What about the community that surrounds the school? Is the economy healthy? Can you glean any information about the school from their local TV news, radio, or online and print publications?

If a school is having financial difficulty, rest assured, said author-educator Michael Horn during our recent Facebook Live interview, that they “have a legal obligation to their students to be upfront about it,” and that it’s less likely to be an issue this year than it might be in the years that follow the pandemic. 

There are also a number of sites you can access with financial information about a school.

9. Does the school have programs in place to help retain students, especially freshmen who may be struggling?

These programs are often connected to schools that are within colleges and universities (such as the school of communications, etc.), as well as within individual dorms.

Check with admission counselors or current students.

10. If appropriate, does the school have a special needs program? 

This information should also be available online.

As the pandemic continues to evolve, and until a vaccine is found, it may be that not all the questions can be fully answered right now.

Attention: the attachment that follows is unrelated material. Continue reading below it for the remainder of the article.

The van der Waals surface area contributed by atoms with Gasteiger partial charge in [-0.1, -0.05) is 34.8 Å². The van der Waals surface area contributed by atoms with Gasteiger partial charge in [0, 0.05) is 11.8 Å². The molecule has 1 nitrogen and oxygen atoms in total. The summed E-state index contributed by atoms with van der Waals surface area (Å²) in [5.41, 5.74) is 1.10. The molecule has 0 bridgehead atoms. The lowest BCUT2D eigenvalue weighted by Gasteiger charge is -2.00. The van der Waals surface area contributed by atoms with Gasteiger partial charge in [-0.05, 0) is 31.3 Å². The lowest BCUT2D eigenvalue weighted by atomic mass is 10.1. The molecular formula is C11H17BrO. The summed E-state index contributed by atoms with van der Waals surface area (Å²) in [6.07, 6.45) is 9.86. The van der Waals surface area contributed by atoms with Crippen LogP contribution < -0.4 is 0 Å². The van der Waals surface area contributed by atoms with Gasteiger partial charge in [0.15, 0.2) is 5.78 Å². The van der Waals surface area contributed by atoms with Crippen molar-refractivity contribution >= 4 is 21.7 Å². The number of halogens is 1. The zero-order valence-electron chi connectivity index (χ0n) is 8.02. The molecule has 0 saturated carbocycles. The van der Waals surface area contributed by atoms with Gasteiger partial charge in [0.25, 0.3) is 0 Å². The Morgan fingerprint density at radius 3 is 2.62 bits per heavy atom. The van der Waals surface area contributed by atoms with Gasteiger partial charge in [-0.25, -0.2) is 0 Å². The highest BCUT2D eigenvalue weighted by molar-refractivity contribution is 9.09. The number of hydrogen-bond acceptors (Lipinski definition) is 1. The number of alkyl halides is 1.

That said, the process of becoming well-informed will help make the decision easier, and will keep your child moving forward at an important time in their lives.

Keep in mind that going away to school is an exciting step for both your child and you.

Supporting them wherever they choose to go is an important part of their journey to adulthood. 

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Melissa T. Shultz

Melissa T. Shultz

Melissa T. Shultz is a writer, and the acquisitions editor for Jim Donovan Literary, an agency that represents book authors. She's written about health and parenting for The New York Times, The Washington Post, Newsweek, Readers' Digest, AARP’s The Girlfriend, AARP’s Disrupt Aging, Next Avenue, NBC’s Today.com and many other publications. Her memoir/self-help book From Mom to Me Again: How I Survived My First Empty-Nest Year and Reinvented the Rest of My Life was published by Sourcebooks in 2016.